In my town, I’ve seen signs all over unmowed lawns, stating, “No Mow May.” This has proved very convenient for our family as our lawnmower is on the fritz, so I guess we’ve got one more month to get it repaired or replaced.
Sustainable Saratoga has some helpful tips on how not mowing benefits bees, which benefits all of us. Of course, check your local ordinances for property upkeep, but generally, you’re only required to mow your lawns in June, July, and August, but it varies by locality. Also, visit their link for Pollinators and Native Plants (Saratoga County and parts of Upstate New York.)
If coloring’s your thing, visit my new page: Coloring Sheet (link in the menu) and look for the World Bee Day sheet to download and color.
And if you like a snack while helping the bees, stop into your local Starbucks where they have the new Bumblebee Cake Pop, but I took photos of it from all angles, and all I see is a yellow cat. If someone could show me the bee, I would very seriously appreciate it!
Sometimes, you just need a mindless break. But some of those mindless breaks can actually be mindful.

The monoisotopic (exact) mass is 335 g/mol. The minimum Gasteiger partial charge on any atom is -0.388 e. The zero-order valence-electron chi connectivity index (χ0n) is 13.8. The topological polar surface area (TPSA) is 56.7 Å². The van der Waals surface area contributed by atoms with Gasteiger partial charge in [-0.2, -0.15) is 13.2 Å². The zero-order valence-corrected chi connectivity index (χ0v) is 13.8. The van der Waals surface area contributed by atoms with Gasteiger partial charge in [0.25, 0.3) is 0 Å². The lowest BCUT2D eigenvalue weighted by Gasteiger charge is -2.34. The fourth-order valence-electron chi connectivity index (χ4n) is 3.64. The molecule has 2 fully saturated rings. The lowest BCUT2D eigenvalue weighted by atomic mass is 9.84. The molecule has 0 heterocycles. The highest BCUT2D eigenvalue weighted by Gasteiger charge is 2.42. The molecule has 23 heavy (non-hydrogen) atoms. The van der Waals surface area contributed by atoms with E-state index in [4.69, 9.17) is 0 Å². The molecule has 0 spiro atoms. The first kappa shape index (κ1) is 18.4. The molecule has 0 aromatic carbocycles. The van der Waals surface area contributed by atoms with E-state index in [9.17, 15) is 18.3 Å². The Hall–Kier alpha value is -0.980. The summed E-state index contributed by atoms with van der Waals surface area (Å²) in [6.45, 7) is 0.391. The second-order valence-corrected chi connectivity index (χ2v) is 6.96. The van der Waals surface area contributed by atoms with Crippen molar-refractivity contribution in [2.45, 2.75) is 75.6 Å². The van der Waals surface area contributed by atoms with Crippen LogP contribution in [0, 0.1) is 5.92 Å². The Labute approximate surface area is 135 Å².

Yesterday, after mass, and the May crowning, and then praying the rosary in the garden there, I came home to my husband and daughter heading out for some Mother’s Day shopping, and I opted to stay home. What did I do with myself?
I sketched and I colored and I read.
The reading was a heavy, emotional book, and the coloring helped me through the traumatic chapter. As you can see from the photo, I wasn’t able to finish the coloring page. I plan to do some more tonight.
In addition to the sketches, I’ve included photos from this week. When I was in the depths of my depression, I’d drive a little bit and take photographs. At that time, my focus was on church architecture and really old cemeteries where the names were barely visible. Today, I take photos of nearly anything that catches my eye.
Drop some of your art and photos into the comments. And remember to breathe.
For those who know, Wednesday is new comic day. It’s a weekly collaboration and celebration of reading and community tied together with a pull list and a handful of new issues. They range from black and white and vibrant color and everything in between, where words and pictures mesh to create something new that cannot be done with only one or the other.
Each local comic store has its own personality, and Earthworld Comics in Albany, NY’s personality was as big as the heart of its owner, JC Glindmyer. As the motto stated, they (and he with an assortment of helpers) had been rotting minds and seducing the innocent since 1983. We moved to the area in 1995 and had been visiting Earthworld whenever we were in Albany before that, well befoe our kids were born. My husband wouldn’t move to a place that didn’t have a comic store, and with Earthworld he found the best.
JC died this week.